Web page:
1932 Winter Olympics
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The 1932 Winter Olympics, officially known as the III Olympic Winter Games, were a winter multi-sport event in the United States, held in Lake Placid, New York. The games opened on February 4 and closed on February 15. It was the first of four Winter Olympics held in the United States; Lake Placid hosted again in 1980.
|Host city||Lake Placid, New York, United States|
|Athletes||252 (231 men, 21 women)|
|Events||14 in 4 sports (7 disciplines)|
|Stadium||Olympic Stadium Lake Placid|
The games were awarded to Lake Placid in part by the efforts of Godfrey Dewey, head of the Lake Placid Club and son of Melvil Dewey, inventor of the Dewey Decimal System. California also had a bid for the 1932 Winter Games. William May Garland, president of the California X Olympiad Association, wanted the games to take place in Wrightwood and Big Pines, California. The world's largest ski jump at the time was constructed in Big Pines for the event, but the games were ultimately awarded to Lake Placid.
- Coca-Cola would be their permanent soft drink provider for this Winter Games hereafter.
- The Games were opened by Franklin D. Roosevelt, then the Governor of New York. He would be elected President of the United States nine months later.
- Billy Fiske (who would win his second gold medal at Lake Placid, having won his first at 16 in the 1928 Winter Olympics), carried the flag for the United States in the opening ceremonies. A founder of Aspen winter resort in Colorado, he was killed in 1940 flying in the Battle of Britain.
- Sonja Henie won the second of three consecutive Olympic gold medals in figure skating. She also won gold in 1928 and 1936.
- Irving Jaffee won the 5,000 m (3.1 mi) and the 10,000 m (6.2 mi) speedskating gold medals, beating previous champion and world record holder Ivar Ballangrud in the 10,000 m by 4.5 m (15 ft).
- Eddie Eagan became the only Olympian to win gold medals at both the summer and winter games in different sports. He won gold in boxing in the 1920 Antwerp summer games and gold in bobsleigh at Lake Placid. The bobsleigh race was held two days after the games' closing ceremonies due to unseasonably warm weather in the region the week prior.
- The USA won the medal tally with a total of 12 medals (6 gold, 4 silver, and 2 bronze). This was the only time the US topped the medal tally at the Winter Olympics until the 2010 Olympics in Vancouver.
- Seventeen countries participated.
Medals were awarded in 14 events contested in 4 sports (7 disciplines).
- Bobsleigh (2) ( )
- Ice hockey (1) ( )
- Nordic skiing ( )
The Games also included events in three demonstration sports.
|Intervales Ski-Hill||Nordic combined (ski jumping), Ski jumping||9,200|||
|Lake Placid||Cross-country skiing, Nordic combined (cross-country skiing)||Not listed.|||
|Mt. Van Hoevenberg Bob-Run||Bobsleigh||12,500|||
|Olympic Arena||Figure skating, Ice hockey (final)||3,360|||
|Olympic Stadium||Ice hockey, Speed skating||7,475|||
Athletes from 17 nations competed in these Games, down from 25 nations at the previous Games in 1928. Argentina, Estonia, Latvia, Lithuania, Luxembourg, Mexico, the Netherlands, and Yugoslavia did not send athletes to Lake Placid.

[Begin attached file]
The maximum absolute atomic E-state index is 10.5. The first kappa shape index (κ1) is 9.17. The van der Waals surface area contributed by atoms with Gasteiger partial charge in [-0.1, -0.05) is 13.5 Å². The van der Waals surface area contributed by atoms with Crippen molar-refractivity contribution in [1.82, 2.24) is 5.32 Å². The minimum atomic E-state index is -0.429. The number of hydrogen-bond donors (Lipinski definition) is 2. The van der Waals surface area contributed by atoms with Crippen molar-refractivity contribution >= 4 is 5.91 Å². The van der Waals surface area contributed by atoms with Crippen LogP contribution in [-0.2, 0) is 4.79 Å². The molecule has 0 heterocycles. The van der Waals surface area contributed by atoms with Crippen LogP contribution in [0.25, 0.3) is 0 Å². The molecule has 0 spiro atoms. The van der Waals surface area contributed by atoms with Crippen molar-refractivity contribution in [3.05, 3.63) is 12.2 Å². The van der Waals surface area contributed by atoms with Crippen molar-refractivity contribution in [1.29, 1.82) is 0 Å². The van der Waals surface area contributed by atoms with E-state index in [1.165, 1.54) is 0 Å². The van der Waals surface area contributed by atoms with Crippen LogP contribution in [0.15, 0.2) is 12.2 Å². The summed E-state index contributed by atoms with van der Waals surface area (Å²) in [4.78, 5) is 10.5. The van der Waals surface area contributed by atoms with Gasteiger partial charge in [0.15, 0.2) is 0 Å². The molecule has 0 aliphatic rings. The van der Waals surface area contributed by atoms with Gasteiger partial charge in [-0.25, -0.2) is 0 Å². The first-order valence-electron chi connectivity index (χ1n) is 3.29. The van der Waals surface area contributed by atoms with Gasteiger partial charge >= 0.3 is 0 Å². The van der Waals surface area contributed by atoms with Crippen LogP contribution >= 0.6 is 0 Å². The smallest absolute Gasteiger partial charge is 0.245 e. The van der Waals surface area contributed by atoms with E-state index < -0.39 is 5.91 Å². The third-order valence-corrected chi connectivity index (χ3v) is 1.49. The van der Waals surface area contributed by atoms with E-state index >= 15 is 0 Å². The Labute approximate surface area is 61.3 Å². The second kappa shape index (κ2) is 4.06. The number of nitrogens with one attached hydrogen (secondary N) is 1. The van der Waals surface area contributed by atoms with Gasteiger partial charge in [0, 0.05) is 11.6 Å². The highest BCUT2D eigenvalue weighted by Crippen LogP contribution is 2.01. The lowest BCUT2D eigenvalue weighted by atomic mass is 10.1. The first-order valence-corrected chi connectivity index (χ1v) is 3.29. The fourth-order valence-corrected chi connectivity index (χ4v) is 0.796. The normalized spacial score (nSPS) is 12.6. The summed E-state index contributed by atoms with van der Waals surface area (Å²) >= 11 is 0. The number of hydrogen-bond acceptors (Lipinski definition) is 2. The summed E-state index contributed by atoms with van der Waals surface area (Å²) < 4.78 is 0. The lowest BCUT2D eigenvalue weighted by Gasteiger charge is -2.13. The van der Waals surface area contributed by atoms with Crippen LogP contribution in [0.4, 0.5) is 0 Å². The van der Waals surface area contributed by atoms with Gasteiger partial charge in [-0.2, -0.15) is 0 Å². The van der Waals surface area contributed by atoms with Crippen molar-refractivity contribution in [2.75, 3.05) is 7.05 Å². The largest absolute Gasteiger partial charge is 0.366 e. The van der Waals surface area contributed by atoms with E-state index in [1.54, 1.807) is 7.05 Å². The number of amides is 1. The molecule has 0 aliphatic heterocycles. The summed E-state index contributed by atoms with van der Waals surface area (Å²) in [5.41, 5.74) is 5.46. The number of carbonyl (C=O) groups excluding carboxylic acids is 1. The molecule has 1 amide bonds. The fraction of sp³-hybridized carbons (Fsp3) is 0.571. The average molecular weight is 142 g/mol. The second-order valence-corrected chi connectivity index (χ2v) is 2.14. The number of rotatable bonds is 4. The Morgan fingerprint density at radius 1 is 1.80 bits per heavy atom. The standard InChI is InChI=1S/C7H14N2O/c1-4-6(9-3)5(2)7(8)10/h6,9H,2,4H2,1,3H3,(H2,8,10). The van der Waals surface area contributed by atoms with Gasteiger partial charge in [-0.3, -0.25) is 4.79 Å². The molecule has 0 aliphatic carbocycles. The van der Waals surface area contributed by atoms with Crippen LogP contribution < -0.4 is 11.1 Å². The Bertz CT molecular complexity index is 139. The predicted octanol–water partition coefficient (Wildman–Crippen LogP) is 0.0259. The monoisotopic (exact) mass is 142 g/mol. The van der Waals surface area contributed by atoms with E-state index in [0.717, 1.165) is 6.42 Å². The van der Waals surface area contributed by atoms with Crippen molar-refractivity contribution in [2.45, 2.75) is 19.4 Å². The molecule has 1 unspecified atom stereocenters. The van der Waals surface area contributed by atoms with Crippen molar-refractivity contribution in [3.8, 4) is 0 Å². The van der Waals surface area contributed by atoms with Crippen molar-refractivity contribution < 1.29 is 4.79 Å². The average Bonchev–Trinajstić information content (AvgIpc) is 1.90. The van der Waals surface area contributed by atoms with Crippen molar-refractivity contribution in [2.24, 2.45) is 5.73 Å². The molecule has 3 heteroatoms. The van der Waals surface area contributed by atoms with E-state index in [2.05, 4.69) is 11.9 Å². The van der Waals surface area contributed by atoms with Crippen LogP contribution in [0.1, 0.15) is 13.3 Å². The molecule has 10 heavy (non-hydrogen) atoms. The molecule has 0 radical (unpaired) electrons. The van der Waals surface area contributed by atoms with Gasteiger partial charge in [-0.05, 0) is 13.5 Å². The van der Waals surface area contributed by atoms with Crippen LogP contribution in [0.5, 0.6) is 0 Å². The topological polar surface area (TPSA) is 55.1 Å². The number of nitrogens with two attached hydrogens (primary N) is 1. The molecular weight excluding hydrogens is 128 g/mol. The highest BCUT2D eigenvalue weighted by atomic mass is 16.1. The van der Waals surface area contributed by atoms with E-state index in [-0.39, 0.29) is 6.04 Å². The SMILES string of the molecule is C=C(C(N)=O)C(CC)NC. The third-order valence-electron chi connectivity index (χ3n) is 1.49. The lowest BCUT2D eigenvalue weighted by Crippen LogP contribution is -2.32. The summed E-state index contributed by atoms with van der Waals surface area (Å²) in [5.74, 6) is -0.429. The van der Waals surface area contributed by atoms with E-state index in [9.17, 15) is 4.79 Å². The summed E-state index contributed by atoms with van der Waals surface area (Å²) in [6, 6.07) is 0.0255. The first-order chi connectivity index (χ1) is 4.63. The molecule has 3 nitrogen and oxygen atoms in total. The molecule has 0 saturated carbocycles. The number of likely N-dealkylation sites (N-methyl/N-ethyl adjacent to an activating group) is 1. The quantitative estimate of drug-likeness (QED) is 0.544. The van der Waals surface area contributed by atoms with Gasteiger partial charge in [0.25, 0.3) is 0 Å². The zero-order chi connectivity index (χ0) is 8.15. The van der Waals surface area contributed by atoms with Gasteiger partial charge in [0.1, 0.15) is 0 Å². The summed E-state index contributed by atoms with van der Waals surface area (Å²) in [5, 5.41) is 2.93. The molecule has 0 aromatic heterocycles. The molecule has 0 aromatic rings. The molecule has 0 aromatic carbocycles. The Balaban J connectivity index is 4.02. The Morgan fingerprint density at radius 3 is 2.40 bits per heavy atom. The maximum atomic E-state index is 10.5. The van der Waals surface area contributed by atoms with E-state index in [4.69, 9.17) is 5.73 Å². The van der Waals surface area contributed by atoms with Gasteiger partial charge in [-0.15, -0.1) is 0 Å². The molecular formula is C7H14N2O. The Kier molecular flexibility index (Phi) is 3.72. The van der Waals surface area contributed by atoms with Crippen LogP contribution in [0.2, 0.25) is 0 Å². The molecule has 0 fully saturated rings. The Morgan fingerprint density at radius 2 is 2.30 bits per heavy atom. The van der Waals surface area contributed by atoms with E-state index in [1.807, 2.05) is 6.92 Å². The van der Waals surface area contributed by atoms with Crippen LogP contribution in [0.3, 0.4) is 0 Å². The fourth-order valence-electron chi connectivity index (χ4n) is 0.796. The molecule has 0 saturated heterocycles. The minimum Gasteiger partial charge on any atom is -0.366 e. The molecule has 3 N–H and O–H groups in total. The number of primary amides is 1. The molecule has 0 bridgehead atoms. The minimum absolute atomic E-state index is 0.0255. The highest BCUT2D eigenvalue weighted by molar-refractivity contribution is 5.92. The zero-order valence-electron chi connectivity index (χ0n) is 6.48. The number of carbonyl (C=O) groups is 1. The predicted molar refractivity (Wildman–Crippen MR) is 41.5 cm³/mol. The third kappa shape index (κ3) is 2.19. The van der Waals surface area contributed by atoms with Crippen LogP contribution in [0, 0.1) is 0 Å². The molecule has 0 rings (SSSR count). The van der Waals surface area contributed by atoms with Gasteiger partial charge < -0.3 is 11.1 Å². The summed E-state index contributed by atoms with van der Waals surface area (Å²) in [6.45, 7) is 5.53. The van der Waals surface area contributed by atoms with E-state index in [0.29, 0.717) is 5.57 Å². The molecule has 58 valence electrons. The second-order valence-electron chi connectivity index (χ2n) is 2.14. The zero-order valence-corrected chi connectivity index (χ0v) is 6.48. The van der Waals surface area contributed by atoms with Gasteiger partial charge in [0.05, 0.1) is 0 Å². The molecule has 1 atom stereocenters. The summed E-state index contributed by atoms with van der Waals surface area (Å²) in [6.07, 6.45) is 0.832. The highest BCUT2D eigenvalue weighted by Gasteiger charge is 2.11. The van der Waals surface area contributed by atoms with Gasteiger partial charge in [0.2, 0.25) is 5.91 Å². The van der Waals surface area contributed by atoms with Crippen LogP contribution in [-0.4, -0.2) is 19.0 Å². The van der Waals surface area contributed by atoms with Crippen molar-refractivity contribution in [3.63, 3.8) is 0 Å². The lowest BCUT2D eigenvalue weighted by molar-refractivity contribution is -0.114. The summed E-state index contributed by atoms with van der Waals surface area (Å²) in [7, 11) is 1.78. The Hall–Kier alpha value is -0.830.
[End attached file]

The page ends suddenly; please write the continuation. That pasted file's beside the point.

|Participating National Olympic Committees|
Number of athletes by National Olympic CommitteesEdit
|Totals (10 nations)||14||14||14||42|
|11 February||Nordic combined||Individual||Norway||Johan Grøttumsbråten||Ole Stenen||Hans Vinjarengen|
|12 February||Ski jumping||Normal hill||Norway||Birger Ruud||Hans Beck||Kaare Wahlberg|
- 1932 Summer Olympics
- Olympic Games celebrated in the United States
- 1904 Summer Olympics – St. Louis
- 1932 Summer Olympics – Los Angeles
- 1932 Winter Olympics – Lake Placid
- 1960 Winter Olympics – Squaw Valley
- 1980 Winter Olympics – Lake Placid
- 1984 Summer Olympics – Los Angeles
- 1996 Summer Olympics – Atlanta
- 2002 Winter Olympics – Salt Lake City
- 2028 Summer Olympics – Los Angeles
- Lund, Morten (January 21, 2014). "How the Olympics Came to a Sleepy Adirondack Village". International Skiing History Association. Retrieved March 19, 2017.
- Strege, Dave (August 21, 2013). "Mountain High makeover". Orange County Register. Retrieved August 17, 2016.
- Greenspan, Bud, 100 Greatest Moments in Olympic History, General Publishing Group, Inc., 1995, pp. 88
- Johnson, William Oscar, The Olympics: A History of the Games, Oxmoor House, Inc., 1993, pp. 60-61.
- 1932 Winter Olympics official report. Archived April 10, 2008, at the Wayback Machine pp. 141-4. Accessed 12 October 2010.
- 1932 Winter Olympics official report. Archived April 10, 2008, at the Wayback Machine pp. 145-6, 199. Accessed 12 October 2010.
- 1932 Winter Olympic Games official report. Archived April 10, 2008, at the Wayback Machine pp. 30, 39-41, 50-1, 141, 157-66. Accessed 12 October 2010.
- 1932 Winter Olympics official report. Archived April 10, 2008, at the Wayback Machine pp. 141, 150-57. Accessed 12 October 2010.
- 1932 Winter Olympics official report. Archived April 10, 2008, at the Wayback Machine pp. 141, 147-50. Accessed 12 October 2010.
|Wikimedia Commons has media related to 1932 Winter Olympics.|
- "Lake Placid 1932". Olympic.org. International Olympic Committee.
- "Results and Medalists—1932 Winter Olympics". Olympic.org. International Olympic Committee.
- III Olympic Winter Games Lake Placid 1932, 1932 The official report.
- Lake Placid Olympic Authority
- The program of the 1932 Lake Placid Winter Olympics
| Winter Olympics
III Olympic Winter Games (1932)